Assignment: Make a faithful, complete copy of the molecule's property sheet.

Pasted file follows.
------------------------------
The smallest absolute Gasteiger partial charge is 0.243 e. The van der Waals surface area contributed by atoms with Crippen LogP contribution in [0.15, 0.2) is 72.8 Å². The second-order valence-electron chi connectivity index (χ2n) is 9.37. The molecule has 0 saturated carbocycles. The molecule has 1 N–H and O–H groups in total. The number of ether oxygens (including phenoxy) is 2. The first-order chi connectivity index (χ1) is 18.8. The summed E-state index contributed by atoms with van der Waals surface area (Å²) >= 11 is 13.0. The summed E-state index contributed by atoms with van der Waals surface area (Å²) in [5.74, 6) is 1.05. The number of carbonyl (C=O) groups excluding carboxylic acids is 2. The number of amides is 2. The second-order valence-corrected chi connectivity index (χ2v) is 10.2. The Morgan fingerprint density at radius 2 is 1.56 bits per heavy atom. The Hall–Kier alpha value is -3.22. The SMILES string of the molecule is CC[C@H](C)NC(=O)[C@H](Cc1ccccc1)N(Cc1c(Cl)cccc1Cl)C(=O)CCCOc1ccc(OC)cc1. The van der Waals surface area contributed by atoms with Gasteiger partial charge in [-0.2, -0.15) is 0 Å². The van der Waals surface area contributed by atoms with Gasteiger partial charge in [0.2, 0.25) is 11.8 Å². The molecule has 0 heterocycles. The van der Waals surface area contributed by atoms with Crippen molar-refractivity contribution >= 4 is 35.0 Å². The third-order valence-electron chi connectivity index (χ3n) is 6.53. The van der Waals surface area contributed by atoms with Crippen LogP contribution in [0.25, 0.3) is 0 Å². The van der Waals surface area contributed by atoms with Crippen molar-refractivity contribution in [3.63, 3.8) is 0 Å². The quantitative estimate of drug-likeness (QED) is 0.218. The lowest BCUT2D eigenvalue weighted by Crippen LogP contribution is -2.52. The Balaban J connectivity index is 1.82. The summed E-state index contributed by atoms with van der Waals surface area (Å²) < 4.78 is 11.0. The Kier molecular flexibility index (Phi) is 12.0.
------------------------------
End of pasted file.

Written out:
The smallest absolute Gasteiger partial charge is 0.243 e. The van der Waals surface area contributed by atoms with Crippen LogP contribution in [0.15, 0.2) is 72.8 Å². The second-order valence-electron chi connectivity index (χ2n) is 9.37. The molecule has 0 saturated carbocycles. The molecule has 1 N–H and O–H groups in total. The number of ether oxygens (including phenoxy) is 2. The first-order chi connectivity index (χ1) is 18.8. The summed E-state index contributed by atoms with van der Waals surface area (Å²) >= 11 is 13.0. The summed E-state index contributed by atoms with van der Waals surface area (Å²) in [5.74, 6) is 1.05. The number of carbonyl (C=O) groups excluding carboxylic acids is 2. The number of amides is 2. The second-order valence-corrected chi connectivity index (χ2v) is 10.2. The Morgan fingerprint density at radius 2 is 1.56 bits per heavy atom. The Hall–Kier alpha value is -3.22. The SMILES string of the molecule is CC[C@H](C)NC(=O)[C@H](Cc1ccccc1)N(Cc1c(Cl)cccc1Cl)C(=O)CCCOc1ccc(OC)cc1. The van der Waals surface area contributed by atoms with Gasteiger partial charge in [-0.2, -0.15) is 0 Å². The van der Waals surface area contributed by atoms with Gasteiger partial charge in [0.2, 0.25) is 11.8 Å². The molecule has 0 heterocycles. The van der Waals surface area contributed by atoms with Crippen molar-refractivity contribution >= 4 is 35.0 Å². The third-order valence-electron chi connectivity index (χ3n) is 6.53. The van der Waals surface area contributed by atoms with Crippen LogP contribution in [0.25, 0.3) is 0 Å². The van der Waals surface area contributed by atoms with Crippen molar-refractivity contribution in [3.63, 3.8) is 0 Å². The quantitative estimate of drug-likeness (QED) is 0.218. The lowest BCUT2D eigenvalue weighted by Crippen LogP contribution is -2.52. The Balaban J connectivity index is 1.82. The summed E-state index contributed by atoms with van der Waals surface area (Å²) < 4.78 is 11.0. The Kier molecular flexibility index (Phi) is 12.0.